The $35 billion-a-year addiction treatment industry is gaining more attention from investors of all sizes, including private equity giants like Boston-based Bain Capital, which owns the largest chain of detox clinics in Massachusetts. Large investors are capitalizing on the increasing demand, changes in health care law, and opportunities to scoop up smaller facilities, reduce their costs, and sell them at a profit. American Addiction Centers, a Nashville addiction treatment company, went public in late 2014, raising $75 million. Its profits climbed from $871,000 in 2011 to $11.2 million last year, a more than twelve-fold increase. So it’s no surprise that individual investors are piling in, too, said Philip Levendusky, the director of psychology at McLean Hospital, an affiliate of Harvard Medical School. “Everybody is chasing the pot of gold at the end of the rainbow of the opioid issue,” Levendusky said. “There’s an epidemic of opioid abuse, so there’s a tremendous demand.”

A Real Response to an Epidemic

In order to get a sense of what a real public health response to an epidemic looks like I turned to the CDC’s webpage on Zika. Medical attention for affected individuals is part of the picture, yet the CDC focuses more on understanding the underlying causes of the problem, tracing how it spreads, and taking pro-active measures to prevent its proliferation. This includes identifying exactly where there are clusters of Zika-carrying mosquitoes and clusters of affected humans, pinpointing exactly how transmission occurs, and taking concrete steps to minimize the possibilities of transmission.

Imagine if efforts to stop the Zika virus were limited to offering individual treatment (the treatment consists of rest, water and Tylenol since there is no known cure for the Zika virus) and counseling sufferers about the importance of staying away from mosquitoes (where exactly does one go to hide from mosquitoes in the tropics?)! Imagine if there were no efforts to assist communities in removing stagnant water from yards and streets or to encourage governments to build systems that distribute safe water (so as to minimize mosquito larvae survival as well as the need for households to store water in buckets and pools)!

Yet that essentially is how Massachusetts, like other states, is tackling its opioid epidemic. For instance, just a week ago, Marian Ryan, district attorney in Middlesex County, issued a press release addressing the epidemic by offering a list of resources for people struggling with addiction and for “their loved ones.” The list turns out to be a hodge-podge of treatment and support agencies and organizations, many of which are not licensed by any local, state or federal office and some of which are for-profits corporations (LLCs or others) while others are entirely lay-led quasi-religious 12-Step groups. (The statuses of the agencies and organizations are not indicated on the list.)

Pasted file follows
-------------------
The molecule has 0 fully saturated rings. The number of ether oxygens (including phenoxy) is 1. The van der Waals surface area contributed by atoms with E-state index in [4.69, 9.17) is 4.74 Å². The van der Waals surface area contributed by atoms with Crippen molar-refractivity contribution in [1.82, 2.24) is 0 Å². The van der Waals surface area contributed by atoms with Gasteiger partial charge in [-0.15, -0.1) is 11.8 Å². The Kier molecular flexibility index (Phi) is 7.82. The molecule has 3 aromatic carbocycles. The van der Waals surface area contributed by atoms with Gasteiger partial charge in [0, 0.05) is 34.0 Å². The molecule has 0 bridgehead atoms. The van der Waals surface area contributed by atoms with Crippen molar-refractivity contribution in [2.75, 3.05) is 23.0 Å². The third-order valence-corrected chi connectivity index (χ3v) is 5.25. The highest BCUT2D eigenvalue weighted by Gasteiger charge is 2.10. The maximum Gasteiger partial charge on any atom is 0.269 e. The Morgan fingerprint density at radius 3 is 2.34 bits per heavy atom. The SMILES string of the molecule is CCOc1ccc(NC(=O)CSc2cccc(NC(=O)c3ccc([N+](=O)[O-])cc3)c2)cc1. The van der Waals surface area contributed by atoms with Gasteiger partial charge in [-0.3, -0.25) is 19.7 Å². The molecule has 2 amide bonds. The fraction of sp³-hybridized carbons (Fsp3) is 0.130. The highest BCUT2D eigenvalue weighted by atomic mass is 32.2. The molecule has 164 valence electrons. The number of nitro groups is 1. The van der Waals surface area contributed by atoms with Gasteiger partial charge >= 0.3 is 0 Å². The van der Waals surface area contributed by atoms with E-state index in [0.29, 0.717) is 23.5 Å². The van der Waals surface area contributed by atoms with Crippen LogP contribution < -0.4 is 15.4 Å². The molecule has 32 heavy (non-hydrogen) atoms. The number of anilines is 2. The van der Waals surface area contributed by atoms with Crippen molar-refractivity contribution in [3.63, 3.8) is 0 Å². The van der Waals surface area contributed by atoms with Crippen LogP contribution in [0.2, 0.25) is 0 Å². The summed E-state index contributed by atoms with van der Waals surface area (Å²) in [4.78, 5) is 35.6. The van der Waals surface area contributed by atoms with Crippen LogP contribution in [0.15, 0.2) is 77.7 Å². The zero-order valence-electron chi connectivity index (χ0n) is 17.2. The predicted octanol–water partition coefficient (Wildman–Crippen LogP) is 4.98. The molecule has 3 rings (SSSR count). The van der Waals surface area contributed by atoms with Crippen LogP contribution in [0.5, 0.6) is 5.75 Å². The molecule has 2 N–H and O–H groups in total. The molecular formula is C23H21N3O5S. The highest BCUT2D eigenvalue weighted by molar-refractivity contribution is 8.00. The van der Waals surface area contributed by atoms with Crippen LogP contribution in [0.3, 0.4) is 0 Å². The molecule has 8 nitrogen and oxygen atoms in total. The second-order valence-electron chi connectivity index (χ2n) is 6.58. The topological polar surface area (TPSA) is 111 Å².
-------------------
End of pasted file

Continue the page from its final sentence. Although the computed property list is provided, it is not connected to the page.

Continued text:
In terms of opiate over-use, what would be the equivalent of cleaning up the pools of stagnant water in which mosquitoes breed? The equivalent of wide-scale public investment in safe water for all communities?

Having spent the past decade working closely with women who are former or current illicit drug users, I have seen how gender inequality (machismo and sexual abuse), crummy schools, reiterated messages that ‘if you are not wealthy and beautiful you are a failure,’ and over-reliance on pharmaceuticals of all kinds (licit and illicit) play the role of mosquito-breeding pools of standing water. In line with these observations, I believe that public investment in good schools and in facilities for worthwhile leisure time activities for people of all ages, legislation ensuring living wages and paid family leave, and a fair economy in which the majority of people can realistically strive for good and meaningful lives, play the role of investment in safe water.

If we really are in the midst of an opioid epidemic then it is foolishly short-sighted for us to focus our efforts on individual rather than public measures. To be clear, I am not suggesting that drug users who wish to stop using should not receive appropriate, evidence-based support and treatment. I am, however, pointing out that giving drug abusers the equivalent of rest, water and Tylenol will not protect them — or anyone else — from the stagnant pools of sexism, poverty and hopelessness.